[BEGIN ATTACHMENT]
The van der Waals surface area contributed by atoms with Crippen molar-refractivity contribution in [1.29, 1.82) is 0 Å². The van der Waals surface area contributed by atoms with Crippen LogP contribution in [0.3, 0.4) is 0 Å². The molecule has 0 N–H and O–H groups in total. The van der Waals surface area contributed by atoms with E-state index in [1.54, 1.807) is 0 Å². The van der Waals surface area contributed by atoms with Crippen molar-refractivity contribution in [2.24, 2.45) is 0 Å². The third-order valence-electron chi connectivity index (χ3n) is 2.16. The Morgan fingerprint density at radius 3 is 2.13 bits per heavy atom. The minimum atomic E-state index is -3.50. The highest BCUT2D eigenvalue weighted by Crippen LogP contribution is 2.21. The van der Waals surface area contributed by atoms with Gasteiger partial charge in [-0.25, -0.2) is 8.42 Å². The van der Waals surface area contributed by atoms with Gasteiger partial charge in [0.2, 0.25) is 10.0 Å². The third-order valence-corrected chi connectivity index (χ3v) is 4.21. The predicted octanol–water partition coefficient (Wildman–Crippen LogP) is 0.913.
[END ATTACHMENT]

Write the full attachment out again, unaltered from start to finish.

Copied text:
The van der Waals surface area contributed by atoms with Crippen molar-refractivity contribution in [1.29, 1.82) is 0 Å². The van der Waals surface area contributed by atoms with Crippen LogP contribution in [0.3, 0.4) is 0 Å². The molecule has 0 N–H and O–H groups in total. The van der Waals surface area contributed by atoms with E-state index in [1.54, 1.807) is 0 Å². The van der Waals surface area contributed by atoms with Crippen molar-refractivity contribution in [2.24, 2.45) is 0 Å². The third-order valence-electron chi connectivity index (χ3n) is 2.16. The Morgan fingerprint density at radius 3 is 2.13 bits per heavy atom. The minimum atomic E-state index is -3.50. The highest BCUT2D eigenvalue weighted by Crippen LogP contribution is 2.21. The van der Waals surface area contributed by atoms with Gasteiger partial charge in [-0.25, -0.2) is 8.42 Å². The van der Waals surface area contributed by atoms with Gasteiger partial charge in [0.2, 0.25) is 10.0 Å². The third-order valence-corrected chi connectivity index (χ3v) is 4.21. The predicted octanol–water partition coefficient (Wildman–Crippen LogP) is 0.913.